Deception has recently received a significant amount of attention. One of main reasons is that it lies at the intersection of various areas of research, such as the evolution of cooperation, animal communication, ethics or epistemology. This essay focuses on the biological approach to deception and argues that standard definitions put forward by most biologists and philosophers are inadequate. We provide a functional account of deception which solves the problems of extant accounts in virtue of two characteristics: deceptive states have the function of causing a misinformative states and they do not necessarily provide direct benefits to the deceivers and losses to the targets.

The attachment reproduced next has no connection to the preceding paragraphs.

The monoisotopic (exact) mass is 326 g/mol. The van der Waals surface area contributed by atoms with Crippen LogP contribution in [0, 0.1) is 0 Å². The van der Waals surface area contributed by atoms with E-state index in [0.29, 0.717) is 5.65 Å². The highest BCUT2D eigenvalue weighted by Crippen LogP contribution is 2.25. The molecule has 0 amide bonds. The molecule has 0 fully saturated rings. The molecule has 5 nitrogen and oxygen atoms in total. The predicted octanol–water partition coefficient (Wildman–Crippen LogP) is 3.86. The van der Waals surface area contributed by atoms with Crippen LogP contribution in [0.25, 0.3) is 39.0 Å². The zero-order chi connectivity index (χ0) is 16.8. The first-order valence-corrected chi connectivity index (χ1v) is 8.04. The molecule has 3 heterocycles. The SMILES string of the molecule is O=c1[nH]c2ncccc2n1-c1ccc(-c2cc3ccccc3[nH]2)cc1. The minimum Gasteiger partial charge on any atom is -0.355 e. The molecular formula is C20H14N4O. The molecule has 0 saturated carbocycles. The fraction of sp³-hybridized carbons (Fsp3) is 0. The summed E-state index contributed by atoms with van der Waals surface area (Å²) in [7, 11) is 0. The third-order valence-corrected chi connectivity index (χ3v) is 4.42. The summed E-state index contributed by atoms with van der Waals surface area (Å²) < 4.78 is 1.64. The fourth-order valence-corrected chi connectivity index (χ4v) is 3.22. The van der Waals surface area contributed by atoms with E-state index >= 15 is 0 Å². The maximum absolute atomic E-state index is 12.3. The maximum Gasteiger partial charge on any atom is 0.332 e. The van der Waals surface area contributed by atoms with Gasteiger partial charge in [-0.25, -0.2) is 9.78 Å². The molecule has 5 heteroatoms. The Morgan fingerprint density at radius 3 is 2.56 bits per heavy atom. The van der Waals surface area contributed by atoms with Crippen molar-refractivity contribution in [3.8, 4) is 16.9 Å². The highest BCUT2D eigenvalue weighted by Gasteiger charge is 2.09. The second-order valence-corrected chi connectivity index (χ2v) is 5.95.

KeywordsDeception Function Signaling Error Mimicry
We thank the members of the Munich Center for Mathematical Philosophy 2015 reading group on biological information and the audience of the 3rd Philosophy of Biology in the UK Conference (Bristol, 2016), the 21st Valencian Philosophy Conference (Castelló de la Plana, 2016) and the 4th Catalan Philosophy Conference (Vilafranca del Penedés, 2015). This research was partly supported by the Alexander von Humboldt Foundation (at the Munich Center for Mathematical Philosophy), the postdoctoral Grant FPDI-2013-16764 and the project “La Complejidad de la Percepción: Un Enfoque Multidimensional” (FFI2014-51811-P).
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